- Associated Press - Monday, April 29, 2019

UNITED NATIONS (AP) - In a story April 29, The Associated Press erroneously reported that U.N. Secretary-General Antonio Guterres raised the plight of Uighurs with China’s President Xi Jinping. He raised their plight with “Chinese authorities.”

A corrected version of the story is below:

UN: UN chief raised Uighurs plight with Chinese authorities

Secretary-General Antonio Guterres raised the plight of an estimated 1 million Uighurs incarcerated in re-education camps in China with “Chinese authorities” during a recent visit to Beijing, the United Nations said Monday.

By EDITH M. LEDERER



Associated Press

UNITED NATIONS (AP) - Secretary-General Antonio Guterres raised the plight of an estimated 1 million Uighurs incarcerated in re-education camps in China with “Chinese authorities” during a recent visit to Beijing, the United Nations said Monday.

U.N. spokesman Stephane Dujarric told reporters when asked whether the U.N. chief raised the Uighurs’ plight with President Xi Jinping that the U.N. chief “discussed all relevant issues with the Chinese authorities” including “the situation in Xinjiang,” where the sweeping crackdown against the Muslim minority has taken place.

He added: “This follows several other contacts in the recent past on this same issue that he’s had with Chinese authorities.”

A U.N. official said Tuesday that Guterres did not raise the Uighur issue with Xi, but did discuss their situation during a meeting with Foreign Minister Wang Yi. The official spoke on condition of anonymity because he was not authorized to speak publicly.

Dujarric said the secretary-general told Chinese authorities that “human rights must be fully respected in the fight against terrorism and in the prevention of violent extremism.”

Criticism has grown over China’s internment of the Uighurs as well as members of other predominantly Muslim ethnic groups - and Guterres has been criticized by human rights groups and some governments for his behind-the-scenes approach and failure to address their plight publicly.

Last week, Human Rights Watch executive director Kenneth Roth wrote a harsh op-ed in the Washington Post saying halfway through his five-year term Guterres “is becoming defined by his silence on human rights - even as serious rights abuses proliferate” including against the Uighurs.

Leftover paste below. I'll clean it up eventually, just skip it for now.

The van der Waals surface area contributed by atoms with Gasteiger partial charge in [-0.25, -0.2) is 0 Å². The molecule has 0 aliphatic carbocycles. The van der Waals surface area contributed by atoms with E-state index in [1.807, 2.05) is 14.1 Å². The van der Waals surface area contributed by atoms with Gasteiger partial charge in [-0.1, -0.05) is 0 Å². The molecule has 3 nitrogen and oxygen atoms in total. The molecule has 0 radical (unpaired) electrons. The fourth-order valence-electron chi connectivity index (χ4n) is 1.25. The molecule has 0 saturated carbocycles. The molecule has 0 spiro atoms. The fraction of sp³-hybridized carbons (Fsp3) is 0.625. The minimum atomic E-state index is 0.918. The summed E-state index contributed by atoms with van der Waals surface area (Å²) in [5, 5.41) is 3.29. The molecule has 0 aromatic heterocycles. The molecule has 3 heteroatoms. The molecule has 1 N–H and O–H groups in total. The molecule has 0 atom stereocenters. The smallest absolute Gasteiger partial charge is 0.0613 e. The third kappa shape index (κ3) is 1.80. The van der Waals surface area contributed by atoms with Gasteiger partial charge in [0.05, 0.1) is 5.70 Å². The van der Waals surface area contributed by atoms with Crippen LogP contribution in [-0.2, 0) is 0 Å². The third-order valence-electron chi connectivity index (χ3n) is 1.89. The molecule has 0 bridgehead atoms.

Roth said numerous governments have voiced concerns about China’s detention of the Uighurs “for forced indoctrination,” but “Guterres has not said a word about it in public. Instead, he praises China’s development prowess and rolls out the red carpet for President Xi Jinping.”

Dujarric has been pressed about whether the secretary-general was going to raise the Uighur issue - and did raise it - with Xi during his trip to Beijing from April 25-27 to attend a gathering of leaders to celebrate China’s sprawling multibillion-dollar Belt and Road infrastructure-building initiative.

He called Guterres‘ discussions with Xi “very cordial” and “frank.”

“The secretary-general’s position on this has always been the same in private as it is in public, and those are based on three indivisible principles,” Dujarric said.

They are respect for China’s unity and territorial integrity, condemnation of terrorist attacks, “and that human rights must be fully respected in the fight against terrorism and in the prevention of violent extremism,” Dujarric said. “Each community must feel that its identity is respected and that it fully belongs to the nation as a whole.”

He said Guterres told the Chinese “that he fully stands by the initiatives” of U.N. human rights chief Michelle Bachelet who has been trying to send a fact-finding mission to Xinjiang since December. She complained last month that she still hasn’t received approval from Beijing.

Asked whether Guterres was satisfied with his response from the Chinese, Dujarric said “this is part of a dialogue that the secretary-general has had with Chinese authorities in the past and that he will continue to have.”

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